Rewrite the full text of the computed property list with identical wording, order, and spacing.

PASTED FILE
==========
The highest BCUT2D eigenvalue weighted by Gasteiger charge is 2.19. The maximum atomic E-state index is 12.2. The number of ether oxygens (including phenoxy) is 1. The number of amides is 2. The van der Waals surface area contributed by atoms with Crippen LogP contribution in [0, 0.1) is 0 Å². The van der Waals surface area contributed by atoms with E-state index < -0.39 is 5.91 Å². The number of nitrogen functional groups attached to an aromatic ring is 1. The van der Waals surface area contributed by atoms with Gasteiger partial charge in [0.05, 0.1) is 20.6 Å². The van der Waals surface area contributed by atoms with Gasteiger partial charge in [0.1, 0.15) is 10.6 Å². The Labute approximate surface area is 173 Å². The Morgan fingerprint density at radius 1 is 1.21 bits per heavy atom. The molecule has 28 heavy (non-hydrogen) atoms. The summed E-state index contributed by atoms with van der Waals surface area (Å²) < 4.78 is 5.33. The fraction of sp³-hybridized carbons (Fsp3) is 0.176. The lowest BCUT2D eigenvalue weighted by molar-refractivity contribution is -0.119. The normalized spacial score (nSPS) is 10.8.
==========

The highest BCUT2D eigenvalue weighted by Gasteiger charge is 2.19. The maximum atomic E-state index is 12.2. The number of ether oxygens (including phenoxy) is 1. The number of amides is 2. The van der Waals surface area contributed by atoms with Crippen LogP contribution in [0, 0.1) is 0 Å². The van der Waals surface area contributed by atoms with E-state index < -0.39 is 5.91 Å². The number of nitrogen functional groups attached to an aromatic ring is 1. The van der Waals surface area contributed by atoms with Gasteiger partial charge in [0.05, 0.1) is 20.6 Å². The van der Waals surface area contributed by atoms with Gasteiger partial charge in [0.1, 0.15) is 10.6 Å². The Labute approximate surface area is 173 Å². The Morgan fingerprint density at radius 1 is 1.21 bits per heavy atom. The molecule has 28 heavy (non-hydrogen) atoms. The summed E-state index contributed by atoms with van der Waals surface area (Å²) < 4.78 is 5.33. The fraction of sp³-hybridized carbons (Fsp3) is 0.176. The lowest BCUT2D eigenvalue weighted by molar-refractivity contribution is -0.119. The normalized spacial score (nSPS) is 10.8.